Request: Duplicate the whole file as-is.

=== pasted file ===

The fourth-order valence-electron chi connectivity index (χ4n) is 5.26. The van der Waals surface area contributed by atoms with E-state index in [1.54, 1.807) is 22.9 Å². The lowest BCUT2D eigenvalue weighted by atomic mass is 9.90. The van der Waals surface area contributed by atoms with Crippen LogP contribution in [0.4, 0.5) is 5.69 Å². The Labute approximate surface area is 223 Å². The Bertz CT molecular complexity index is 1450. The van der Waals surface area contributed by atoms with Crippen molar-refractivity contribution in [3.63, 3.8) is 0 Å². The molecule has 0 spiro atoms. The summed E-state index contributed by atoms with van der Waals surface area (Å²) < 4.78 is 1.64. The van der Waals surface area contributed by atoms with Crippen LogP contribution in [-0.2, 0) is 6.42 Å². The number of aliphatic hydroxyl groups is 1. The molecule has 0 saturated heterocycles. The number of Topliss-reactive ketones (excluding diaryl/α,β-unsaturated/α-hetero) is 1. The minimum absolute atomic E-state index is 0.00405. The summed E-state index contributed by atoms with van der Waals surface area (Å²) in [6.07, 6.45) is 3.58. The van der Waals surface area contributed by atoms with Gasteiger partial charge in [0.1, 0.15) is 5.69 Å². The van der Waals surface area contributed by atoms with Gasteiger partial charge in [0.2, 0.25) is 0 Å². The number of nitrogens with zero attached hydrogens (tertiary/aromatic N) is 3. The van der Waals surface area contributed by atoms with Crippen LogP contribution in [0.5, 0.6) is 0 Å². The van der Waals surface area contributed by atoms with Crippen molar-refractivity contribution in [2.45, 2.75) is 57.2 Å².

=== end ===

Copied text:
The fourth-order valence-electron chi connectivity index (χ4n) is 5.26. The van der Waals surface area contributed by atoms with E-state index in [1.54, 1.807) is 22.9 Å². The lowest BCUT2D eigenvalue weighted by atomic mass is 9.90. The van der Waals surface area contributed by atoms with Crippen LogP contribution in [0.4, 0.5) is 5.69 Å². The Labute approximate surface area is 223 Å². The Bertz CT molecular complexity index is 1450. The van der Waals surface area contributed by atoms with Crippen molar-refractivity contribution in [3.63, 3.8) is 0 Å². The molecule has 0 spiro atoms. The summed E-state index contributed by atoms with van der Waals surface area (Å²) < 4.78 is 1.64. The van der Waals surface area contributed by atoms with Crippen LogP contribution in [-0.2, 0) is 6.42 Å². The number of aliphatic hydroxyl groups is 1. The molecule has 0 saturated heterocycles. The number of Topliss-reactive ketones (excluding diaryl/α,β-unsaturated/α-hetero) is 1. The minimum absolute atomic E-state index is 0.00405. The summed E-state index contributed by atoms with van der Waals surface area (Å²) in [6.07, 6.45) is 3.58. The van der Waals surface area contributed by atoms with Gasteiger partial charge in [0.1, 0.15) is 5.69 Å². The van der Waals surface area contributed by atoms with Gasteiger partial charge in [0.2, 0.25) is 0 Å². The number of nitrogens with zero attached hydrogens (tertiary/aromatic N) is 3. The van der Waals surface area contributed by atoms with Crippen LogP contribution in [0.5, 0.6) is 0 Å². The van der Waals surface area contributed by atoms with Crippen molar-refractivity contribution in [2.45, 2.75) is 57.2 Å².